Specs: This part is tricky. A lot of people have loyalty to AMD and such from back in the day when it was the old Athlon 1800s vs. the Pentium 4s. At that time, it was very noble to have an overclocked Athlon that would scream past the Intel chips. At this point, however, that attitude is about as obsolete as those parts are. The Intel Core 2 Duo is definitely the best desktop chip I've encountered. The AMDs are good, but I would have to say that I prefer the Intel chips to the AMD chips at this juncture. This may, and probably will change in the future; but for right now, I have to recommend Intel. Memory: Don't get a system with less than a gig and a half of system memory. If you can afford to get two gigs, do it. Get at least 667 MHz DDR2 RAM. In modern computers, that's where the major performance bottleneck is. The cheapest, most effective way to make a system faster is to get more and faster memory. Just make sure that your other hardware supports it. I am not going to speak on specific video card models. However, I would agree with the other people that Nvidea cards are the superior option. Motherboards: Asus is good. I've also had really good experience with Abit boards, and I know several other people who have as well, so Abit is probably a safe bet. I'm not familiar with other companies.

Hope this helps.

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I am looking at this motherboard. here Its EVGA. I've read reviews on the 680i chipset and people say that it's very capable of overclocking, I've heard of 3.5 Ghz on a E6600 at near stock voltage.

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I suggest dual booting XP and Ubuntu ;)

Dual booting is a pain in the ass, and nobody who uses the computer for more than testing or research never ends up using the operating system they really intent to. Most of the time, it happens to be linux as you keep booting up windows for gaming or one thing or another and then it's just a pain to switch back and forth.

im gonna have to disagree with you. dual booting isnt really a pain in the ass, all you do is select which OS you wanna run on startup, not too hard. i dual boot on my laptop all the time because there are certain programs that just work alot better or are only available on windows. now of course if you have two or more computers then sure you can have one OS on one box and one on another, but for a laptop that you will take with you dual booting is a good option, because you can have both OS's with you wherever you go.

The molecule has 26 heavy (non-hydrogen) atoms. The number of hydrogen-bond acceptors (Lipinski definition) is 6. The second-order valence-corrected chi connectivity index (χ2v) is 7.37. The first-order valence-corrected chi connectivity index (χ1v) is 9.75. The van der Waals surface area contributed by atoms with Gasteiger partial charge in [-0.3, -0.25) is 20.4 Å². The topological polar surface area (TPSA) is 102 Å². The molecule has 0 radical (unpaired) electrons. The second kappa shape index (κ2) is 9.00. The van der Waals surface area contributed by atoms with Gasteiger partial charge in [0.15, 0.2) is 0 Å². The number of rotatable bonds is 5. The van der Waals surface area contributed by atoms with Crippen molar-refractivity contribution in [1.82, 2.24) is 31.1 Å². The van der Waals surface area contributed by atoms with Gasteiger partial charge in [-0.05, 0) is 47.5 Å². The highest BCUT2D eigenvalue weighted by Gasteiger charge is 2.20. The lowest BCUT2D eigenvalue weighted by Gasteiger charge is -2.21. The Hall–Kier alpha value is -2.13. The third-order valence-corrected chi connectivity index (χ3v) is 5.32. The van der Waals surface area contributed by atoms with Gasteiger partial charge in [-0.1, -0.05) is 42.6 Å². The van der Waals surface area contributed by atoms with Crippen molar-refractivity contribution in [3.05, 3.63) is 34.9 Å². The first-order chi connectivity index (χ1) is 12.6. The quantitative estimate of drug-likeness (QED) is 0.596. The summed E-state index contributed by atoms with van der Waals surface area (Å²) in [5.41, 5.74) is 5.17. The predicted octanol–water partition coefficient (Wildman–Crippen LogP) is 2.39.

I'm going to have to disagree with you there. Windows is a piece of shit, no need to boot it at all, or duel boot if for that matter.

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It is blaitanly obvious that Microsoft has it quirks. I'm tired of hearing about how much it sucks. Give up at life you M$ bashers.

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i would get me one of these for anything for video editing, encoding, decoding. it would be awesome to have one of those. It would also be good for swap, and a pagafile for gaming and other misc crap
It is blaitanly obvious that Microsoft has it quirks. I'm tired of hearing about how much it sucks. Give up at life you M$ bashers.

I did already. and this topic is going to make me make a new topic of dual booting.

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i would get me one of these for anything for video editing, encoding, decoding. it would be awesome to have one of those. It would also be good for swap, and a pagafile for gaming and other misc crap

the cost:performance ratio make a ramdisk a poor value. first he wouls have to buy an assload more ram (which isnt cheap) unless youre super concerned with bootup times could install your OS on it and shave off a few seconds on bootup. the fastest bootup time i was ever able to get using a ramdisk is 24 seconds booting a fresh install of win xp. IMO that money would be better spent on other mods to increase system performance.

yes but DDR memory is cheap and getting cheaper